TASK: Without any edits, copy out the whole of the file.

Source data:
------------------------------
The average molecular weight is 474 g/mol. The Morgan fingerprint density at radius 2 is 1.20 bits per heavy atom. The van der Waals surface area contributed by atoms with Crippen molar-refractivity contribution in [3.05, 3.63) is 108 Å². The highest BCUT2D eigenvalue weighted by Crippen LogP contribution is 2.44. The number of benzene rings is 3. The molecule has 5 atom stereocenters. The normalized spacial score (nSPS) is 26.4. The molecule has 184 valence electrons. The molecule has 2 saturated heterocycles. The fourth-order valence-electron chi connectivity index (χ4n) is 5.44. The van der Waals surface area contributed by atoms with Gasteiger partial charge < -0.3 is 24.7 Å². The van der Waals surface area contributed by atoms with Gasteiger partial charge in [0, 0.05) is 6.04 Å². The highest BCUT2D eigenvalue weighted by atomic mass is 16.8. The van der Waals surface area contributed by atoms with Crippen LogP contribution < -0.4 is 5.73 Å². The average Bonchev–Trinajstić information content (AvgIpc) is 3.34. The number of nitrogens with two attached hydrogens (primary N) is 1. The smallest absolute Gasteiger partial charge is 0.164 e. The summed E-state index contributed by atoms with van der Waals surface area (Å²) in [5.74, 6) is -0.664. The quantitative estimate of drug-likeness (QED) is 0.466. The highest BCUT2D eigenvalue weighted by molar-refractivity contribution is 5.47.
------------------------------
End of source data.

The average molecular weight is 474 g/mol. The Morgan fingerprint density at radius 2 is 1.20 bits per heavy atom. The van der Waals surface area contributed by atoms with Crippen molar-refractivity contribution in [3.05, 3.63) is 108 Å². The highest BCUT2D eigenvalue weighted by Crippen LogP contribution is 2.44. The number of benzene rings is 3. The molecule has 5 atom stereocenters. The normalized spacial score (nSPS) is 26.4. The molecule has 184 valence electrons. The molecule has 2 saturated heterocycles. The fourth-order valence-electron chi connectivity index (χ4n) is 5.44. The van der Waals surface area contributed by atoms with Gasteiger partial charge < -0.3 is 24.7 Å². The van der Waals surface area contributed by atoms with Gasteiger partial charge in [0, 0.05) is 6.04 Å². The highest BCUT2D eigenvalue weighted by atomic mass is 16.8. The van der Waals surface area contributed by atoms with Crippen LogP contribution < -0.4 is 5.73 Å². The average Bonchev–Trinajstić information content (AvgIpc) is 3.34. The number of nitrogens with two attached hydrogens (primary N) is 1. The smallest absolute Gasteiger partial charge is 0.164 e. The summed E-state index contributed by atoms with van der Waals surface area (Å²) in [5.74, 6) is -0.664. The quantitative estimate of drug-likeness (QED) is 0.466. The highest BCUT2D eigenvalue weighted by molar-refractivity contribution is 5.47.